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Only One Thing About the War in Iraq

 
 
Reply Tue 4 Oct, 2005 04:03 pm
The problem with these threads about the war in Iraq is that they really discuss about a hundred issues, and because of that, no progress is made. If someone makes a point, an opponent, not wishing to acknowledge it, can bring up five related topics to try and change the subject. I propose that we talk about a single very narrow, but significant, aspect of the invasion. I request that posters confine themselves to the issue I am about to state in the interest of making progress and not just doing a lot of thrashing around. Here it is:

In the final round of inspections, was Iraq truly cooperating?

Now one problem may turn out to be what is meant by "cooperating." To me, if they said, and I am not saying that this is the case, but only using it as an example, if they said, "(1) We destroyed the WMD, (2) we have no real proof, (3) come in and look all you want," then that doesn't constitute much cooperation. I believe that cooperation mandates more than just letting the inspectors look, but actually providing some evidence that what they did have was destroyed. However, that is only my personal take on what cooperation means.

So, was Iraq cooperating with inspectors or not in the final round prior to invasion. Again, please do not dilute the discussion by raising unrelated issues. If we have the self-discipline to discuss one thing at a time, maybe we can get somewhere.
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blueflame1
 
  1  
Reply Tue 4 Oct, 2005 04:27 pm
VETERANS FOR PEACE
Veterans Working Together for Peace & Justice Through Non-violence. Wage Peace!

Iraq war wasn't justified, U.N. weapons experts say Blix, ElBaradei: U.S. ignored evidence against WMDs

U.N. inspectors look for chemical weapons in Iraq before the war.
WASHINGTON (CNN) -- The United Nations' top two weapons experts said Sunday that the invasion of Iraq a year ago was not justified by the evidence in hand at the time.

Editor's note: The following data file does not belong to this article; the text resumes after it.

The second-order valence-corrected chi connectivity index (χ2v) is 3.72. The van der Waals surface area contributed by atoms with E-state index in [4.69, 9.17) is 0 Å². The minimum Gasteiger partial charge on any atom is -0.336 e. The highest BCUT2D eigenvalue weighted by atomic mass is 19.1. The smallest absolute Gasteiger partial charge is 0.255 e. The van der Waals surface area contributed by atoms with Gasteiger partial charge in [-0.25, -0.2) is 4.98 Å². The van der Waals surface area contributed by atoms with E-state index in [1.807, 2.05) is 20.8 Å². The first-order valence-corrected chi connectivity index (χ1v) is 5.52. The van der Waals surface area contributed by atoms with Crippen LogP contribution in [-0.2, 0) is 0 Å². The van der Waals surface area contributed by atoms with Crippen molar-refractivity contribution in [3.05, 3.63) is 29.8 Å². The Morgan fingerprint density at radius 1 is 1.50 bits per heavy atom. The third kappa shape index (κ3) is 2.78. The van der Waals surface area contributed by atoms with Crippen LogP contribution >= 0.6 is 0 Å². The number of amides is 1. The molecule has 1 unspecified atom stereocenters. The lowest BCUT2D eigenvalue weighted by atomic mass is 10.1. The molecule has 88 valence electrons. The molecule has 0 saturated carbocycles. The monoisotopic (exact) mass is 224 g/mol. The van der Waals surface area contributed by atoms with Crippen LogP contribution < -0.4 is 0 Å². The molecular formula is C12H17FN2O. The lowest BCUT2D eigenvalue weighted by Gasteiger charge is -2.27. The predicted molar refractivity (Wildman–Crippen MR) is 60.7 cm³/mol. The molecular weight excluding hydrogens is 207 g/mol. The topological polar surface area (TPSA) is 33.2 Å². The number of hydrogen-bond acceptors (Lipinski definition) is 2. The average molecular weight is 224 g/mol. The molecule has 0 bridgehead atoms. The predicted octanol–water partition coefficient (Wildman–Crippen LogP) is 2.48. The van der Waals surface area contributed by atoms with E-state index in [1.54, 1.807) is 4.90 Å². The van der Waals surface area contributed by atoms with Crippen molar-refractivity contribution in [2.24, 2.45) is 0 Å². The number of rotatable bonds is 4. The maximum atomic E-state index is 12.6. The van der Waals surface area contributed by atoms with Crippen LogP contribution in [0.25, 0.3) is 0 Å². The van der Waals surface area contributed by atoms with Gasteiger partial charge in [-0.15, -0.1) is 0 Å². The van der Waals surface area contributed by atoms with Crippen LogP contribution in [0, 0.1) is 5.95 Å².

"I think it's clear that in March, when the invasion took place, the evidence that had been brought forward was rapidly falling apart," Hans Blix, who oversaw the agency's investigation into whether Iraq had chemical and biological weapons, said on CNN's "Late Edition with Wolf Blitzer."

Blix described the evidence Secretary of State Colin Powell presented to the U.N. Security Council in February 2003 as "shaky," and said he related his opinion to U.S. officials, including national security adviser Condoleezza Rice.

"I think they chose to ignore us," Blix said.

http://www.veteransforpeace.org/Iraq_war_wasnt_032104.htm
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DrewDad
 
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Reply Tue 4 Oct, 2005 05:19 pm
What kind of "evidence" would you find compelling? Inventories could be faked, evidence of destruction, even video evidence, could be faked.
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parados
 
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Reply Tue 4 Oct, 2005 05:32 pm
Brandon,
What is cooperation?

You seem to start with a version of "cooperation" that can't ever be met.

To respond to your first two items.
1.) The items were destroyed. They can't remake them to give evidence that they were destroyed.

2.) They said when and how things were destroyed but there wasn't actual proof left of the destruction of all items. There was proof of some destruction in every case.

Just because you don't trust them doesn't prove they weren't cooperating.
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joefromchicago
 
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Reply Tue 4 Oct, 2005 05:38 pm
Brandon9000 wrote: